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Can You Answer the Question?
Unformatted Document Text:  7 09 they were thankful to me. 10 Q: Who made the final decision (about who took the project)? 11 A: I did. 12 (Then the chief judge asks the defendant why they started to have this 13 project and finally,) 14 Q: Why do you think they gave you the money? 15 A: Maybe as Hao chu fei 5 . In line 03 there is the variation of the question in line 14, “Why do you think they gave you the money?” which also repeats the question asked by the prosecution in Excerpt #2. Although the defendant makes at least three responses to the presiding judge’s question about the motive for the money: gratitude (line 04), good cooperation (line 06), and thankfulness (lines 08-09), yet, in line 14 the presiding judge asks again, “Why do you think they gave you the money?” showing the unwillingness to accept all those responses. This indicates that those responses are not the desired “answer” to the question. There can be various kinds of responses such as excuses or accounts or simply silence, yet there is only one single answer acceptable to the judge to the question—confession of guilt. This sequence of questioning demonstrates the persuasive attempt by the prosecution or the presiding judge to obtain confession from defendants. Don’t Try to Deny! Persuasion through Invalidating Sequences As mentioned above, defendants in Chinese criminal courts are presumed guilty but tend to refuse to admit guilt; instead, they create various kinds of accounts or excuses. The persistence on the part of the questioners and the resistance on the part of defendants lead to extended sequences of giving accounts-invalidating accounts. To use convincing counter-accounts thus becomes an essential part of the persuasive process. Three sets of rules are evoked in constructing invalidating questioning by the prosecution or the presiding judge in Chinese criminal courts: a) common sense knowledge (i.e., heuristic rules), b) cultural or moral standards (i.e., cultural rules); and c) evidential rules (i.e., factual rules). 5 I couldn’t find an English translation of this term. It roughly refers to the money one gives to another showing thankfulness and gratitude.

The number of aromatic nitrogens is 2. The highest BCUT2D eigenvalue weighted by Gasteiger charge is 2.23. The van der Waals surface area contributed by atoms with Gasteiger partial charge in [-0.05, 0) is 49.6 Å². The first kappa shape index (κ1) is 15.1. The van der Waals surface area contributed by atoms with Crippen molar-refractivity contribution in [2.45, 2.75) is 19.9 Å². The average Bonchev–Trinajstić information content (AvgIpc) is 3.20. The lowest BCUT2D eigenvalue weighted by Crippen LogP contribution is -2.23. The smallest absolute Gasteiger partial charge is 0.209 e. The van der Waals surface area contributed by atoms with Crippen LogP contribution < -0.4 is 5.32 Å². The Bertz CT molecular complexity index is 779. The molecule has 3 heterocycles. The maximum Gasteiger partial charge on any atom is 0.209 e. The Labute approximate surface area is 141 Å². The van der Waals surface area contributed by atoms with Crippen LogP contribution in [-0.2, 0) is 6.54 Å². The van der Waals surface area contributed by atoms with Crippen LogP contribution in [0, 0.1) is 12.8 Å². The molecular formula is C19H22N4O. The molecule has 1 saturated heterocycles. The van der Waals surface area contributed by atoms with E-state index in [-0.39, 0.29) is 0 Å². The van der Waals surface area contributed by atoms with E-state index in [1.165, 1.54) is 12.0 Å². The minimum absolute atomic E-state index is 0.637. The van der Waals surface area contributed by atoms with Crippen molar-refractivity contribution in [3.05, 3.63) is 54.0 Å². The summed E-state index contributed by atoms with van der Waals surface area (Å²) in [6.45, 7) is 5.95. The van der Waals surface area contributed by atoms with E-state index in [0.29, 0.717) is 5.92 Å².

Authors: Chang, Yanrong.
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7
09 they were thankful to me.
10 Q: Who made the final decision (about who took the project)?
11 A: I did.
12 (Then the chief judge asks the defendant why they started to have this
13 project and finally,)
14
Q: Why do you think they gave you the money?
15 A: Maybe as Hao chu fei
5
.
In line 03 there is the variation of the question in line 14, “Why do you think they gave you the
money?” which also repeats the question asked by the prosecution in Excerpt #2. Although the defendant
makes at least three responses to the presiding judge’s question about the motive for the money: gratitude
(line 04), good cooperation (line 06), and thankfulness (lines 08-09), yet, in line 14 the presiding judge
asks again, “Why do you think they gave you the money?” showing the unwillingness to accept all those
responses. This indicates that those responses are not the desired “answer” to the question. There can be
various kinds of responses such as excuses or accounts or simply silence, yet there is only one single
answer acceptable to the judge to the question—confession of guilt. This sequence of questioning
demonstrates the persuasive attempt by the prosecution or the presiding judge to obtain confession from
defendants.
Don’t Try to Deny!
Persuasion through Invalidating Sequences
As mentioned above, defendants in Chinese criminal courts are presumed guilty but tend to refuse
to admit guilt; instead, they create various kinds of accounts or excuses. The persistence on the part of
the questioners and the resistance on the part of defendants lead to extended sequences of giving
accounts-invalidating accounts. To use convincing counter-accounts thus becomes an essential part of the
persuasive process. Three sets of rules are evoked in constructing invalidating questioning by the
prosecution or the presiding judge in Chinese criminal courts: a) common sense knowledge (i.e., heuristic
rules), b) cultural or moral standards (i.e., cultural rules); and c) evidential rules (i.e., factual rules).
5
I couldn’t find an English translation of this term. It roughly refers to the money one gives to another showing
thankfulness and gratitude.


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